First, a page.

Scientists have found a possible link between chemicals which fireproof sofas and a rise in thyroid cancer.
Flame retardant decaBDE (decabromodiphenyl ether) which is often found in household sofas, has been touted as a possible health hazard following studies suggesting it causes cancer in adults and cognitive issues in children.
Next month a conference will discuss the potential effects of decaBDE. Warning signs that have been ringing since 2013, when Terry Edge of the Department for Business, Energy and Industrial Strategy began campaigning for the chemical's removal.
Edge resigned in 2016 when his proposals were no adhered to, and he lambasted what he described as "clear evidence" that such chemicals were "killing people".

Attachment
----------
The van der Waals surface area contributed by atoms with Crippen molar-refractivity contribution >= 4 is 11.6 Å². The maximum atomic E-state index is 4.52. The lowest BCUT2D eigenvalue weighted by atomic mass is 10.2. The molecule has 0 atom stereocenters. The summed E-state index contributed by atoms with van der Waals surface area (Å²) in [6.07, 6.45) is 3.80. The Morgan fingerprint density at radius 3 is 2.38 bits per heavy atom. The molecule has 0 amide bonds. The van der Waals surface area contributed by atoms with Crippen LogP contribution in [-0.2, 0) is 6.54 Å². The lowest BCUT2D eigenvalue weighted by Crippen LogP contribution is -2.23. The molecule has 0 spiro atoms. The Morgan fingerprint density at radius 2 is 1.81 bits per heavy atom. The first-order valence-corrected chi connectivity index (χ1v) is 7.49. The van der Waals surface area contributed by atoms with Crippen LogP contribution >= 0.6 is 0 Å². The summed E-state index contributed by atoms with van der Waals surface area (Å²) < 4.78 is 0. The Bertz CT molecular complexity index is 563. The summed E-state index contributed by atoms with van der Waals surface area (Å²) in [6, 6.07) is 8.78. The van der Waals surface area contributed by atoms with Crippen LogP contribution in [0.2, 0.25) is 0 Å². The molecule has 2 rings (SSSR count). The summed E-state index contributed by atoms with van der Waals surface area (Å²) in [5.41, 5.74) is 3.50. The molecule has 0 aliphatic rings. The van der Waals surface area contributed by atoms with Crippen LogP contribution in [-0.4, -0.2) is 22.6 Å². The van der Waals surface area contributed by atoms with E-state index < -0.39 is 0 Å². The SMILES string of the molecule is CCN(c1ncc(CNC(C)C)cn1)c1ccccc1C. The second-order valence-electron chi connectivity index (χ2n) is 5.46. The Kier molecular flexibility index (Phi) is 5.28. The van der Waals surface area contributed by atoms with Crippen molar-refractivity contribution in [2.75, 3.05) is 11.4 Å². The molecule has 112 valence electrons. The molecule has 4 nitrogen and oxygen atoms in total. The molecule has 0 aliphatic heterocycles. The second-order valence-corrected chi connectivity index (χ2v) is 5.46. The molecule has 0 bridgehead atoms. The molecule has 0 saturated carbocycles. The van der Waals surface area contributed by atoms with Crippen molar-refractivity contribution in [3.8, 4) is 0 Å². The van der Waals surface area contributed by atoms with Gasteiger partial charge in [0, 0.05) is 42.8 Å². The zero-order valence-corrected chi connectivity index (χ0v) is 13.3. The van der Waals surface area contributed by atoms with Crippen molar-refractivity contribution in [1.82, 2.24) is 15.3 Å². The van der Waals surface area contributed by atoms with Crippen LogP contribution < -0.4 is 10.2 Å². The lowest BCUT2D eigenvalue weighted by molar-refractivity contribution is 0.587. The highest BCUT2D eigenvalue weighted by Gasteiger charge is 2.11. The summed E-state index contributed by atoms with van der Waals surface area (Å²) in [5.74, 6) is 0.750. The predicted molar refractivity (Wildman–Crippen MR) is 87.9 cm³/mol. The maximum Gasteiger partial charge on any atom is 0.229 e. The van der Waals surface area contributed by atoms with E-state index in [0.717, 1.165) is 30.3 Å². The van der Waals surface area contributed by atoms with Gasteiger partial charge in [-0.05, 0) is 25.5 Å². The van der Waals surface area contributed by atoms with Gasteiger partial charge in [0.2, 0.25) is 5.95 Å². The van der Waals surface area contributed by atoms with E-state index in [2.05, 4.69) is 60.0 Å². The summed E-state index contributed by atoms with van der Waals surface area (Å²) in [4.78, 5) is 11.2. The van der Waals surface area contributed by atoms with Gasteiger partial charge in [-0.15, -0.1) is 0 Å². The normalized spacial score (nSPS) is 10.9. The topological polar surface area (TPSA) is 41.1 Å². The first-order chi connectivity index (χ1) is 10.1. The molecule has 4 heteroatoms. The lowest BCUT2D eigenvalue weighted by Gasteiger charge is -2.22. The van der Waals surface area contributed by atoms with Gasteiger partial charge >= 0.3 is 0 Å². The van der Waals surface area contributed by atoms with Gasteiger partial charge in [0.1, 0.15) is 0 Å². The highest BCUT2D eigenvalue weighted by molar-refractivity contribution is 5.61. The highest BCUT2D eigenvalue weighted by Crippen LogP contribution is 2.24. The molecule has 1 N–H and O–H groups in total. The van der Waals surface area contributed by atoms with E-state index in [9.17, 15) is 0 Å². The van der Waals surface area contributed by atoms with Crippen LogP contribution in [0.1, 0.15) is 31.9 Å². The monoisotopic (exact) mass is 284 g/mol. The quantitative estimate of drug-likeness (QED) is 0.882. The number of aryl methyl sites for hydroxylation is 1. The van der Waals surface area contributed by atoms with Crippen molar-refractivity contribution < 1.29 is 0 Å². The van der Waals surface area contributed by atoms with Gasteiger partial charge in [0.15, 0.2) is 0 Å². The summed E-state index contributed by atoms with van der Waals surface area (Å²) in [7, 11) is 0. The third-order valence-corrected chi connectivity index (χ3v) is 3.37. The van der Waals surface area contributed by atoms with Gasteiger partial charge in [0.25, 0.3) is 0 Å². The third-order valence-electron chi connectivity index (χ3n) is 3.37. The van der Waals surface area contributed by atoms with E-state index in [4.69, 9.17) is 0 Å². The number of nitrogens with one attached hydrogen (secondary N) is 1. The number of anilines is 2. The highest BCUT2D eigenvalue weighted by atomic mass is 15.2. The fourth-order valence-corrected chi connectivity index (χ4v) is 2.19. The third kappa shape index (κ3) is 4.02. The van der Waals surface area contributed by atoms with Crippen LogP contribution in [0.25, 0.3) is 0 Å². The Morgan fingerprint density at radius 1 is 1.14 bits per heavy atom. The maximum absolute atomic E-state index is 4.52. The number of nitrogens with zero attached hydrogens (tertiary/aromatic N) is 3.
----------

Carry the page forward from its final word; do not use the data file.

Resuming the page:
He said: "The evidence is clear that flame retardants in our sofas are killing people.
"They are causing thousands of cancers and other illnesses, with children particularly vulnerable."
The evidence points towards a 74% rise in thyroid cancer in a symposium next month and Heather Stapleton of Duke University in North Carolina will speak at the event having conducted experiments on the chemicals.
"The chemicals are released as household dust and enter our bodies on our food and hands, with the highest levels in children.
"Our study looked at people with thyroid cancer and at healthy controls. We found the group with cancer had significantly higher exposure to decaBDE."
Jonathan Hindle of the British Furniture Confederation said: "We are aware of the potential waste disposal issue… and will work with the authorities," while the British Plastics Federation, whose members include manufacturers of retardants, noted that any ruling against decaBDE would create waste problems "in a lot of furniture in the UK".